For Christians throughout most of the world, this Palm Sunday broke with the shock of vicious terrorist attack on Orthodox Coptic Christians at churches in Tanta and Alexandria, where ceremonies were taking place commemorating Jesus’ entrance into Jerusalem. Forty nine deaths and hundreds of severe injuries were reported, many of them priests and choir members. The leader of the Coptic Church, Pope Tawadros II, who had finished his sermon moments before, escaped injury at St. Mark’s Cathedral in Alexandria, one of the earliest Christian communities in the world.
Such attacks against Egypt’s Christians have increased since the overthrow of Hosni Mubarak in 2011. There seems to be little the new regime can do to prevent them. It’s nothing new to the Copts, Egypt’s largest religious minority, who have been under threat for over a thousand years, but every incident comes as a blow upon a wound. But martyrdom has been part of the Christian story from the beginning. Clearly, just as the date of this attack was carefully calculated, Jesus’ entry into Jerusalem led directly to his death at Passover time. We have an indelibly new reminder of that this year.
Every year, Catholics reenact Jesus’ entry into Jerusalem on this day and, as it is sometimes called, Passion Sunday because we always read one of the synoptic gospel accounts of the last 24 hours of Jesus’ earthly life. This year, we are reading Matthew’s version, the longest of the three. Many reenact Jesus’ entry into Jerusalem by a sung procession, carrying palm leaves or other small branches and leafy twigs.
Recently, I was trying to explain to some of my students, some of whom are Protestant, Muslim, or have no religious affiliation, what it means for Catholics to act out episodes from Jesus’ passion and death. I described the very elaborate Good Friday “way of the Cross” done in the Pilsen neighborhood, and some of the even more graphic presentations enacted for hundreds of years in the old Spanish villages of northern New Mexico.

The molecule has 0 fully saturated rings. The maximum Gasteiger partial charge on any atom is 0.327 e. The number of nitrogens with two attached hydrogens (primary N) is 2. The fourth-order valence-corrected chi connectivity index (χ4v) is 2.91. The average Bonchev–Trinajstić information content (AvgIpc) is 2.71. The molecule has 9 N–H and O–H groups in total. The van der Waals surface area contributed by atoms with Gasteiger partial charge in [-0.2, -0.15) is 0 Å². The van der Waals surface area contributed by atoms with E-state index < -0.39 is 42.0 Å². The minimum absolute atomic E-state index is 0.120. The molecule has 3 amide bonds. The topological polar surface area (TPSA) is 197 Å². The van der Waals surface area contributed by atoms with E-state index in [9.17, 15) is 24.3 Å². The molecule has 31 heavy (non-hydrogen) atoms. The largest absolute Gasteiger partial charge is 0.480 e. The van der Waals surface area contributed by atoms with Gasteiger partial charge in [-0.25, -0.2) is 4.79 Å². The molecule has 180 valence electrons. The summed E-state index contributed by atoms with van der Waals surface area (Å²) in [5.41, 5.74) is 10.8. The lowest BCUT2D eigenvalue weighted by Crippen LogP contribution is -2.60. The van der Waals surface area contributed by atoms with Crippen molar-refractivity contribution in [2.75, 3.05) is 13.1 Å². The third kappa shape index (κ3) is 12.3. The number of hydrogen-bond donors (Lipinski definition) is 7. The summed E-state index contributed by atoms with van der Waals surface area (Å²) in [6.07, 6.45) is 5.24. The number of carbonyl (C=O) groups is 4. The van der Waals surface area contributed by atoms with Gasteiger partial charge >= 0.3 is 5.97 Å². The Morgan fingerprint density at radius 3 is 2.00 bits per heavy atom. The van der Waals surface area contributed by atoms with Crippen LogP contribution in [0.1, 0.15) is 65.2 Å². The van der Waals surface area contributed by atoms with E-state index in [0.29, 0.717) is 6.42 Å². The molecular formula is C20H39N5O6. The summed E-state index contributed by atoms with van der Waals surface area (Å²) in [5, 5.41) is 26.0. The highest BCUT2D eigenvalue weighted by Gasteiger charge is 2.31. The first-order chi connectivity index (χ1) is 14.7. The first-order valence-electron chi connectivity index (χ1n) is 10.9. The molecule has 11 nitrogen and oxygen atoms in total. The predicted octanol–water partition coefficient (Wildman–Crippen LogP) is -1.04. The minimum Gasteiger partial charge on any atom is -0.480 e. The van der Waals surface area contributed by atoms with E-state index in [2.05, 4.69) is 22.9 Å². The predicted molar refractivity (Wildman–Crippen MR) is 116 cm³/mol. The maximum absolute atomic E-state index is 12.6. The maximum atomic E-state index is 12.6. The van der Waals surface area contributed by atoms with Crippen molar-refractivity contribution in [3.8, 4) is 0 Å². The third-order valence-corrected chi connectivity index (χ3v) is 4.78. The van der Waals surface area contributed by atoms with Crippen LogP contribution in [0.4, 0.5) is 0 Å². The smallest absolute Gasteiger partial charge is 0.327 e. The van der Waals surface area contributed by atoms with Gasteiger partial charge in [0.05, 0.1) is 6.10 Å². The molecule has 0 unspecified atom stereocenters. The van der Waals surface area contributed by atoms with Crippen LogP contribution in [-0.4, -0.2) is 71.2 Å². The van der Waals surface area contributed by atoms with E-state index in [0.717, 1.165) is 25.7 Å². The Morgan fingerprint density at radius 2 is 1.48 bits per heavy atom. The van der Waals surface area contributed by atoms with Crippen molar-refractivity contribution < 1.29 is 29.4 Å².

There is something sacramental about being in the story, something watching a film will never capture. In our little Passion Plays, these very minor forms of what for centuries has been done at Oberammergau in Germany, for instance, we personally enter into the great drama. We remind ourselves as we do that the Passion, Death, and Resurrection of Jesus are not just past historical events, but present realities. We do not repeat the Passion, any more than we repeat the Last Supper when we attend the Eucharist. There is only one Passion, one Death, one Resurrection. We make ourselves present to them whenever we participate actively in these mysteries — whether in baptism, the Eucharist, and the other sacraments, or the solemn recital of the gospel account.
In these words, Jesus is speaking to us now. God is with us, and we through faith, are present to God.
So as we begin the final week of Lent, this Holy Week, as we pray for those who have died on this day celebrating their faith in Jesus and meditate and play our own part in the story of our salvation.